Deep Time Jamie Jenkinson

Jamie Jenkinson is a Morecambe-based artist and researcher who is developing locally-based research methodologies for making, thinking and engaging with Copeland, which he describes as ‘Copeologies’ (combining ‘Cope[land]’ and ‘ology’ meaning to study). He has been working on his research with Dr Jamie McPhie, course leader MA Outdoor and Experiential Learning at the University of Cumbria’s Institute of Science and Environment. Jamie is a former performance artist with an interest in art and eco-philosophy.

Jamie has been backpacking around the area, gathering a wide range of information and objects: from photos and digital scans, to flower pressings, rubbings from rocks and even flasks of water from different places. Atmospheric sound recordings will also play a vital part in an oral history archive, with the artist planning to use up to 5 hours of recordings with local people as the basis for his artwork / installation, prompting the public to listen and consider how it resonates with their own experiences of Copeland.

Jamie says, “This project has made me realise how complex and rich Copeland is as an area. From the water sports of Haverigg and dunes of Drigg, to the historic port of Whitehaven, nuclear industry of Sellafield, and up to the peaks of Scafell. The physical differences are so vast, emerging in and of the landscapes. There are contrasts we don’t often experience in the bigger cities, at least not as viscerally – it's a different sensibility. My aim is to be playful and relatable; I don’t want people to feel the work is weighty or too big for them to handle. Ultimately, I’d love people to have an emotional response to the work, expressing why it does – or doesn’t – relate to them.”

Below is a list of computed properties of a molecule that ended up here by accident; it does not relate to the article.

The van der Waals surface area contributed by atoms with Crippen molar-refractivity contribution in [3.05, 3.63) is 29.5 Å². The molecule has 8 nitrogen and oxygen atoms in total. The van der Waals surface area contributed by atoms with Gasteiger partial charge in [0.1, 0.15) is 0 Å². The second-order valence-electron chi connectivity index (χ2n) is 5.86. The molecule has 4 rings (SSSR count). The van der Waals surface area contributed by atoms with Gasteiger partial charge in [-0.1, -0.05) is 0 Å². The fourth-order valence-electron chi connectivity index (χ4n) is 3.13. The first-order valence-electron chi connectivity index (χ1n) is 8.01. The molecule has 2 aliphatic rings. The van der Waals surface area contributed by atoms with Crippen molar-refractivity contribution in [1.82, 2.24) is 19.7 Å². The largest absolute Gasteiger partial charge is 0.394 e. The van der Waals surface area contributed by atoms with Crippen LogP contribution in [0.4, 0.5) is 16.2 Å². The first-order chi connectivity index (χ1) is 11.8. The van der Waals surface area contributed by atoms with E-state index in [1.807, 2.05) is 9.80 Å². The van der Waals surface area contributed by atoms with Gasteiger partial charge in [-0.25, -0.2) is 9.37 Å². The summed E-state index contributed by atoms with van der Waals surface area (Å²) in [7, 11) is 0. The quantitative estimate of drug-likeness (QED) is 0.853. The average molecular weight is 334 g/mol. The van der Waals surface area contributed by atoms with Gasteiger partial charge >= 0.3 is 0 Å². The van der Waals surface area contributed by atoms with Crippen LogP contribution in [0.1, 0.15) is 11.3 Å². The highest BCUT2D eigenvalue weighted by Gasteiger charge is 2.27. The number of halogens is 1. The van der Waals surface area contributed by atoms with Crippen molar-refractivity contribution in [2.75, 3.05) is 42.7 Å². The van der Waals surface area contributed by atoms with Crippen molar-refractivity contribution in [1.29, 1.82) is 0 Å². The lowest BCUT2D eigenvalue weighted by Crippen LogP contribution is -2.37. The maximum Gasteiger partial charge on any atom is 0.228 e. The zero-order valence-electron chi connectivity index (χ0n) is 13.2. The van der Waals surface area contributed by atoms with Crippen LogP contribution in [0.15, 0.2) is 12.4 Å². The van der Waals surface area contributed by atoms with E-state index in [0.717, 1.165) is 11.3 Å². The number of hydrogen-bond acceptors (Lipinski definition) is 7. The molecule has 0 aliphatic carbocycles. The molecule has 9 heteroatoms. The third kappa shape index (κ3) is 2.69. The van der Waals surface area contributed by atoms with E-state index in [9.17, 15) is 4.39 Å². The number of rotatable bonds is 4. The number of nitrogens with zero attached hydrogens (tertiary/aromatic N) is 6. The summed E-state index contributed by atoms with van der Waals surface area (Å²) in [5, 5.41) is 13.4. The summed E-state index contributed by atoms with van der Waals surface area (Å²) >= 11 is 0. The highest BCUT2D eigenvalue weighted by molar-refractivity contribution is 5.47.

Professor Mansfield, Director of the CNPPA at the University of Cumbria, added: “Cumbria’s coastline is unique; a rugged and ever-changing landscape that is shaped by its rich geology, cultural and industrial heritage and communities. Members of our multi discipline research team based at our Ambleside campus have enjoyed hosting Alistair, Jamie and Cristina, collaborating to unearth and share some of the stories and secrets that often go overlooked by those who visit, live, or work in the county. We’re delighted to support our Deep Time partners in celebrating and showcasing this Lake District coastal landscape in such innovative ways throughout 2023 and beyond.”

All three artists will bring together their work at a symposium to be held as part of a wider series of Deep Time performances, screenings and events and their artworks will feature in the exhibition to accompany the project launch in Summer 2023.

Deep Time is part of a wider coastal improvement project to shine the spotlight on this largely undiscovered stretch of coastline. It has been commissioned by Copeland Borough Council and funded by HM Government’s Coastal Communities Fund, Sellafield Ltd’s Six Social Impact multiplied programme and Arts Council of England.

For more information about Deep Time, visit:




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Notes to editors

Notes to Editors:

For full artist biographies, visit:

Imagery and further information about the landscape which is inspiring the artworks is also available.

For media enquiries, please contact:

Heather Sewell - / 01539 822222 / 07795 487003. 

Deep Time: Commissions for the Lake District Coast has been commissioned by Copeland Borough Council and is funded by HM Government’s Coastal Communities Fund, Sellafield Ltd’s Six Social Impact multiplied programme and Arts Council of England. It is an integral part of the Connecting Cumbria’s Hidden Coast Programme (CCHC).

Coastal Communities Fund: The Great British Coast has enormous economic potential and the government is committed to levelling up across the country, to ensure equal opportunities so no community is left behind. That’s why the government has invested more than £229million in our much-loved seaside areas through the Coastal Communities Fund to help in generating jobs and boosting businesses.  So far, analysis has shown that this has been money well spent, with every £1 invested having the potential to create an up to £8 boost to our coastal economies. To find out more visit: